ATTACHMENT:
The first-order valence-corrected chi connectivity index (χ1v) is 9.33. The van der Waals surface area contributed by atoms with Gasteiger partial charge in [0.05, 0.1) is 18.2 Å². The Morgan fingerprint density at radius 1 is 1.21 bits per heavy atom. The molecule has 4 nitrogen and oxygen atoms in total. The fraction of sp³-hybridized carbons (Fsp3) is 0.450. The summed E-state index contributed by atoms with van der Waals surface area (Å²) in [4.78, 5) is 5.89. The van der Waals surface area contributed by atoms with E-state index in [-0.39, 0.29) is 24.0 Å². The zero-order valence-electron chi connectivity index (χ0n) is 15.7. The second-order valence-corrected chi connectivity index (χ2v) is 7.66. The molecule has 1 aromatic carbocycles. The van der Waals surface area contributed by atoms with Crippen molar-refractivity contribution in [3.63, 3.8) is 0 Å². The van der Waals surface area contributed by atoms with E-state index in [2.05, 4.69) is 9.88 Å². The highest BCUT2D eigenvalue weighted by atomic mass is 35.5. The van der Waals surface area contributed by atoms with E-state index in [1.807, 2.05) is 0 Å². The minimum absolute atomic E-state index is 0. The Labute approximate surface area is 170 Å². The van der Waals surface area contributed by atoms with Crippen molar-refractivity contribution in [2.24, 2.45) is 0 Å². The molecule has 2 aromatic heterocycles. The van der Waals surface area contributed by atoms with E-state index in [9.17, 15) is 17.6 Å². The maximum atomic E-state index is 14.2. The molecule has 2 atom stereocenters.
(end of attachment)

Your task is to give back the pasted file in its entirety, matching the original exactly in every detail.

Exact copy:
The first-order valence-corrected chi connectivity index (χ1v) is 9.33. The van der Waals surface area contributed by atoms with Gasteiger partial charge in [0.05, 0.1) is 18.2 Å². The Morgan fingerprint density at radius 1 is 1.21 bits per heavy atom. The molecule has 4 nitrogen and oxygen atoms in total. The fraction of sp³-hybridized carbons (Fsp3) is 0.450. The summed E-state index contributed by atoms with van der Waals surface area (Å²) in [4.78, 5) is 5.89. The van der Waals surface area contributed by atoms with E-state index in [-0.39, 0.29) is 24.0 Å². The zero-order valence-electron chi connectivity index (χ0n) is 15.7. The second-order valence-corrected chi connectivity index (χ2v) is 7.66. The molecule has 1 aromatic carbocycles. The van der Waals surface area contributed by atoms with Crippen molar-refractivity contribution in [3.63, 3.8) is 0 Å². The van der Waals surface area contributed by atoms with E-state index in [2.05, 4.69) is 9.88 Å². The highest BCUT2D eigenvalue weighted by atomic mass is 35.5. The van der Waals surface area contributed by atoms with E-state index in [1.807, 2.05) is 0 Å². The minimum absolute atomic E-state index is 0. The Labute approximate surface area is 170 Å². The van der Waals surface area contributed by atoms with Crippen molar-refractivity contribution in [2.24, 2.45) is 0 Å². The molecule has 2 aromatic heterocycles. The van der Waals surface area contributed by atoms with E-state index in [9.17, 15) is 17.6 Å². The maximum atomic E-state index is 14.2. The molecule has 2 atom stereocenters.